Charity estimates extent of child migrant exploitation


Syrian boy in refugee campImage copyright
Reuters

A migrant child trying to travel to Europe is exploited by traffickers or criminal gangs every 30 minutes, a children’s charity has estimated.

Unicef UK wants youngsters orphaned in warzones to be reunited immediately with any family members in the UK.

It said this would stop the vulnerable from falling into the hands of people smugglers and making perilous journeys to Europe to apply for UK entry.

The Home Office said its approach was to resettle whole families.

Currently unaccompanied children may be eligible to come to the UK under the vulnerable children’s resettlement scheme, it added.

The charity said it was also concerned that the European option could be closed to young refugees once the UK leaves the EU.

Unicef UK deputy executive director Lily Caprani said: “We have seen what the UK’s leadership and compassion can do for the world’s most vulnerable children.

“Last year 700 unaccompanied children used the Dublin process to be reunited with family in the UK – the majority of whom joined close family but not parents.

“It is this route and lifeline that refugee children could lose in the face of Brexit unless the government acts now. Not doing so will let the traffickers and smugglers win.

“This simple change to our rules does not need protracted negotiation with the European Union. Doing it could give children their childhoods back.”

In response, the Home Office said it was too early to speculate on arrangements post-Brexit.

By BBC home affairs correspondent June Kelly

Omar is a 27-year-old-Syrian who has been given refuge in the UK. He is desperate to get his 17-year-old brother out of the war ravaged city of Aleppo and wants to use a legal route.

But he says that, as the rules stand, his brother’s only real hope is to cross the Syrian border into Iraq, which he describes as fleeing from one hell to another.

His brother could then head to Europe, using people smugglers. From a European country he would be able to apply to come to the UK, using the Dublin Regulation.

But Omar says there is still no guarantee that his brother would be allowed into Britain. He denounces the current system as inhumane. And he is terrified for his brother’s future if he stays in Syria.

“He faces the risk of being recruited and drafted by different factions. There are government forces, militias linked to the government forces and Islamic State. Everyone is trying to recruit these young people. I want to get him out to save him.”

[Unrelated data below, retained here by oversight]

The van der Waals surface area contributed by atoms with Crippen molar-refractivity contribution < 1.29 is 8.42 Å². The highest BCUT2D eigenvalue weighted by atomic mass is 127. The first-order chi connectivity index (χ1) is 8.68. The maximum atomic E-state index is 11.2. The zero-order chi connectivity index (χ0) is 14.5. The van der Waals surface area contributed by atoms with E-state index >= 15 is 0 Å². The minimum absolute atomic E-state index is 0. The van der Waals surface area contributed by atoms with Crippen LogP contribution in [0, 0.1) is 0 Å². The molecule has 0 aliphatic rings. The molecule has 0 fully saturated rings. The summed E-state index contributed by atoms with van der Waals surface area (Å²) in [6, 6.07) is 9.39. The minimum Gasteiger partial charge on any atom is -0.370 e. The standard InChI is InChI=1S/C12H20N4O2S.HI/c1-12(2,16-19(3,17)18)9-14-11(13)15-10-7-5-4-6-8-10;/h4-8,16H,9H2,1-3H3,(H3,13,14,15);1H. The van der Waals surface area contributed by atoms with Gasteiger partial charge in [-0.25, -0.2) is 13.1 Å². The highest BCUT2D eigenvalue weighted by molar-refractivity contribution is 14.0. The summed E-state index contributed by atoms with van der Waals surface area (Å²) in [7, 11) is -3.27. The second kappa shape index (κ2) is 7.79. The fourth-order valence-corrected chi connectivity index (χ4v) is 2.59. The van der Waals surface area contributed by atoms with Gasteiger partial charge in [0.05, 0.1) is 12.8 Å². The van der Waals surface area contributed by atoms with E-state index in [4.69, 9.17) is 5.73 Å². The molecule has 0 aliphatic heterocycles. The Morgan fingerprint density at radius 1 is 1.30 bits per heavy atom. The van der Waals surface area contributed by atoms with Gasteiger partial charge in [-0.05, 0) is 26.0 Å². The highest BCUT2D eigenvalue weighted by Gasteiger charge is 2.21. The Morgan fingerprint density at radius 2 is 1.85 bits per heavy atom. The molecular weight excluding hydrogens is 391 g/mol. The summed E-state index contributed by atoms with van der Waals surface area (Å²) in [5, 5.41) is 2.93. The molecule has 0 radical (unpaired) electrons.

Actor Michael Sheen, who is a Unicef UK ambassador, said: “Our government can fix the rules so that it is no longer necessary for those children with close family in the UK to journey into Europe before being allowed to reach the protection and love that is waiting for them.

“By recognising what our close family really is and reflecting that in the Home Office’s rules, a child could be brought to safety faster and without the need for these deadly journeys.”

The Dublin III Regulation provides for unaccompanied children seeking asylum in one EU member state to be transferred to another where they have family members.

Earlier this year, an all-party group of MPs and peers warned that refugees faced homelessness and destitution because of a “two-tier” system.

It said people brought to the UK via resettlement schemes received more support than those given refugee status after arriving as asylum seekers.

The group said the next government should create a minister for refugees to help level the playing field.

A Home Office spokesman said: “The UK has a long and proud tradition of providing protection to those who need it and in the last year alone we have provided refuge or other forms of leave to more than 9,000 children.

“Approximately half of the 8,500 Syrians resettled in the UK so far are children – part of our commitment to resettling 20,000 people affected by the Syrian conflict by 2020.

“We have also committed to resettling up to 3,000 children and their families from the Middle East and North Africa.

“Both the UK and our European allies have a clear interest in ensuring that our strong cooperation on asylum continues and strengthens after we leave the EU.”



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